A little over thirty minutes outside Cork City is the village of Lissarda, where Trevor Crowley farms alongside his wife, Olive, and son, Gavin. For five generations the Crowleys have farmed this land and today, they run a 160-head Friesian herd.
The Crowleys operate a grass-based, spring-calving system, where each year they keep followers until they become stores or replacements.
Seventeen years ago, Trevor began to have trouble agitating his slurry tanks. He had three tanks and found that they required excessive time and effort to get the slurry to an acceptable state where it could be spread.
It often left him under pressure to get it out on the land when it was needed.
He began looking for ways to make his life easier but to also improve the slurry quality. The first step he took was undertaking machine research, before he decided to try the EASYFIX Slurry Technology system.
“The first thing I noticed was just how safe it is. The gases are never allowed build-up in the slurry. You don’t have to go into the shed with dangerous gases in there,” he said.
“Probably the main advantage is that there is a considerable saving on fertilizer because we’re achieving a better use of the nutrients.
“When using the old system you’d notice worms dead on top of the ground after spreading slurry, whereas with this new system we’ve only seen increased worm activity in the soil. So our soil is extremely healthy.”
“The other thing we noticed was that you could graze the grass within three weeks of spreading the slurry, whereas with the old way you’d have to wait nearly six weeks before the cattle could graze it,” he continued.
“We’ve been able to maintain the soil’s Phosphorus (P) and Potassium (K) at their optimum index of three and four, with very little input of chemical fertilizer. It’s a considerable saving on both money and time.”
Ease and pace of spreading
The bubbles, which meander through the tank gently massage the slurry to encourage increased aerobic activity, ensure that you do not have to agitate the slurry.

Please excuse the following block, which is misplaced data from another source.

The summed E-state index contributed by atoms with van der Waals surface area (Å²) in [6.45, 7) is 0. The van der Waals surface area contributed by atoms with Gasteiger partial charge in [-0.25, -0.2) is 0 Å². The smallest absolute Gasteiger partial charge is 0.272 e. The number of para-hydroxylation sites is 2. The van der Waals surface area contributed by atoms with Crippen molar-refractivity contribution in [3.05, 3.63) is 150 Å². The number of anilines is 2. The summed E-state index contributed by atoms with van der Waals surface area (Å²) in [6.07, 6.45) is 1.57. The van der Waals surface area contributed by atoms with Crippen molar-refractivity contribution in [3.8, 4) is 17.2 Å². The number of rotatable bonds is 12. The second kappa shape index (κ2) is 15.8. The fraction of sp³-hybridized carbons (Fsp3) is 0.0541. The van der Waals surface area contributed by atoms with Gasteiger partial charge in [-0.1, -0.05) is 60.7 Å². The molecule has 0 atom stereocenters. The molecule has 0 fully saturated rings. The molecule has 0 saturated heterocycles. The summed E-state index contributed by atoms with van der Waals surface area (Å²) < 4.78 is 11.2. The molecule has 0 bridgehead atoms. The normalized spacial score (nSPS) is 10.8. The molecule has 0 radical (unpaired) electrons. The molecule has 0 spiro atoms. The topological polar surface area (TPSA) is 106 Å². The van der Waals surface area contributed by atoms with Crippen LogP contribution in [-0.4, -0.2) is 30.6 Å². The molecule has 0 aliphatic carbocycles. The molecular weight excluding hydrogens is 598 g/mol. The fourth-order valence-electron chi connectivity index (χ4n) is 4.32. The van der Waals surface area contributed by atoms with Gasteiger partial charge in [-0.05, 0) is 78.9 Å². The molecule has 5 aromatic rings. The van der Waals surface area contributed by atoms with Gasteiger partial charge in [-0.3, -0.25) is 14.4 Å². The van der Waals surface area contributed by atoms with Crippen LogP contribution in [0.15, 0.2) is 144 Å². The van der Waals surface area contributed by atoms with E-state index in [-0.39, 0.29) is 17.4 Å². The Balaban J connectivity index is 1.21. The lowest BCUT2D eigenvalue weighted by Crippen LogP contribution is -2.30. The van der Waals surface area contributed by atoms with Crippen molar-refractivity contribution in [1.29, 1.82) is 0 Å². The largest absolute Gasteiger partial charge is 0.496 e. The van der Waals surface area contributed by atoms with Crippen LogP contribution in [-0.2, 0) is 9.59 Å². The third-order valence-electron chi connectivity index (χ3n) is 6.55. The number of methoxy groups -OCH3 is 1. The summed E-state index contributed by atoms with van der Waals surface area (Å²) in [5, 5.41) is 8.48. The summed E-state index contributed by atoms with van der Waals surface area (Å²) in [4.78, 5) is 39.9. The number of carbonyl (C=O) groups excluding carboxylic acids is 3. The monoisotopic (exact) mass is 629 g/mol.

“You can spread slurry at the drop of a hat; if the weather allows you a window of opportunity all you do is put on the tanker and go.
“In 2015, we purchased a 2500gal tanker and trailing shoe that has really streamlined the system. Now, with the consistency and quality of the slurry, we can spread slurry any time and it has really improved the output per t/DM/ac.
“This is probably because of the P and K are put where they’re supposed to be, which is on the roots of the grass.”
Running off a simple compressor, pipe and rotary valve network, the EASYFIX Slurry Technology system can be fitted in any tank, store or lagoon – new or old.
“It’s extremely cheap to run. It only costs less than nine cent per port, per day to agitate the slurry. The system was retrofitted into old sheds and we found the reliability excellent.
“In fact, in the seventeen years it has been installed and the 14,000 hours on the pump, the only thing we’ve had to do was to replace a set of vanes – could you find better reliability than that,” added Trevor.
Reduced ammonia and methane emissions
EASYFIX Slurry Technology is a low-rate, intermittent aerobic compressor system that injects compressed air into slurry at specific points via non-return valves. The oxygen that flows through the valve creates a bubble and as it rises through the slurry, it helps to break it down and ensure that it remains in a liquid state.
Only one port is ‘live’ at any time, meaning air is jetted out at two or four specified points, before a pneumatic distribution rotary valve opens the next port.
Farmers are all too aware that their future is linked to improving sustainability and efficiency of processes. EASYFIX Slurry Technology is proven to reduce ammonia emissions by 51%, while it also assists in the reduction of methane emissions by, on average, 54%.
Addressing these two challenges makes EASYFIX Slurry Technology a comprehensive investment in maximizing the potential of slurry and having less reliance on artificial fertilizers. As Trevor put it, “it’s good for the environment, it’s good for the soil and it’s good for my pocket.”